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Three years ago, I took part in one of the ABA's Book Collecting Seminars at the University of London: Book Collecting and the Web. Now, there are many different views about what the internet has done for booksellers (watch a few of the earlier interviews conducted by Michael Ginsberg) and for collectors (a very recent view here). For my part, I like the internet: it has given me access to a wealth of information previously unavailable to me to help me research the books I have for sale, and given me access to a much wider audience than before it existed.

But what about you, the collector? Certainly, any worries you may have about buying books on the internet are nothing new. In the late 1990s, when people first began to look for books online and booksellers began listing their stock, the exact same concerns were voiced then as they are now: is the person with a PO Box address in the middle of nowhere a real shop, or just someone with a few books in his garage? Can you trust his description? Does he know anything about condition? Or rarity? Or price? (Of course, you can buy with confidence from any ILAB-affiliated bookseller.) And the websites which allow you to look for books haven’t really changed, either. Facilities to search only for first editions can still result in first American, first illustrated etc etc. A description for a particular copy may appear twice (or more) on the results page. 

Browsing is still very difficult. Some websites have tried to increase the chances of your finding a book you didn’t know you wanted by offering you more search criteria (such as subject categories, date range, or language), but most booksellers find it much easier simply to upload their descriptions and perhaps a photo or two rather than knuckle down to produce all this behind-the-scenes tagging, which means that the ease of searching for books online, by use of author name or keyword, will only really ever be as good as the bookseller’s description.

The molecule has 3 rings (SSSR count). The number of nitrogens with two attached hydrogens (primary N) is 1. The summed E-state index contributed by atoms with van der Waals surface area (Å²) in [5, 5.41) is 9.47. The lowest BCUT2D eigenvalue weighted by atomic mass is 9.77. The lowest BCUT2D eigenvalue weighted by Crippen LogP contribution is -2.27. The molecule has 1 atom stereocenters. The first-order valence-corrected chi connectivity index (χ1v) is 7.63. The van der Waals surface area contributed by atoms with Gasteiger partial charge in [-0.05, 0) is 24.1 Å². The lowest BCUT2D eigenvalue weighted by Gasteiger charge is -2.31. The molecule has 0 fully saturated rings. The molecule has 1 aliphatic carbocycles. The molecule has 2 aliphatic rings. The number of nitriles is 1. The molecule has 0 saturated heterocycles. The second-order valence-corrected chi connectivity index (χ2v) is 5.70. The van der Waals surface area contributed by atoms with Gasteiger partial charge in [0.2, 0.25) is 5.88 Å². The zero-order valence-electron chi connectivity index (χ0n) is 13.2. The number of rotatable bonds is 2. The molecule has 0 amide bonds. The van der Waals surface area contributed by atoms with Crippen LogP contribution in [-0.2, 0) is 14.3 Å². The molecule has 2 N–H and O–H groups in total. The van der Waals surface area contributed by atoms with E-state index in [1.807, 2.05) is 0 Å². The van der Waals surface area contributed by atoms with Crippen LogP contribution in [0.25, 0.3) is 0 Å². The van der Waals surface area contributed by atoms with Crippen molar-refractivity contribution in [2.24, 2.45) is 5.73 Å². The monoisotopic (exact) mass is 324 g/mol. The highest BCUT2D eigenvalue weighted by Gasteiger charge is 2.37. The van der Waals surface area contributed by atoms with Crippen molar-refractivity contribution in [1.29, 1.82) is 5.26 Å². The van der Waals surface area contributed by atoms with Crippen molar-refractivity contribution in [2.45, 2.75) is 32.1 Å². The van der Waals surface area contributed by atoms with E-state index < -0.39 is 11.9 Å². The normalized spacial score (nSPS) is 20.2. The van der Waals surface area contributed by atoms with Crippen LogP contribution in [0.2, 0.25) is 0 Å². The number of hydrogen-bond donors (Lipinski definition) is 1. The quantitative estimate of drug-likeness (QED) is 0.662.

Compare the experience of going into a bookshop, or visiting a book fair. You can see all the books. The bookseller is there, physically, on hand to answer any questions. You can assess the condition of a book yourself, without having to ask lots of questions, or wait for images to arrive by e-mail. Perhaps the bookseller has just bought something, not yet catalogued, which may appeal to you. It’s sitting on the desk. No one’s been offered it yet. It certainly isn’t listed online.

Building up relationships with booksellers means getting in first on recently-purchased stock. A good bookseller will know what it is that interests you, be on the lookout for it, and let you know when it arrives. A bookseller has more time to look for books than you do. It is, after all, her or his job. 

Next week I, along with many other booksellers, will be exhibiting at the New York Antiquarian Book Fair. I don't run an open shop, so a book fair is a chance for me to show people what I do, and for people to browse my stock in the flesh. Sure, I've produced a list of what I'm bringing to the Armory, but none of it is listed on my website yet. It's new stock, freshly catalogued and ready for the fair. The show is my shop. I hope to see as many of you as can make it.  

I can promise you there will be lots of wonderful books right across the fair. But perhaps more importantly for you, as a collector, it's a place to meet leading booksellers from all over the world. They want to help find books for you. Come.


Find Items for SaleView some of the featured items for sale at the 2015 New York Antiquarian Book Fair...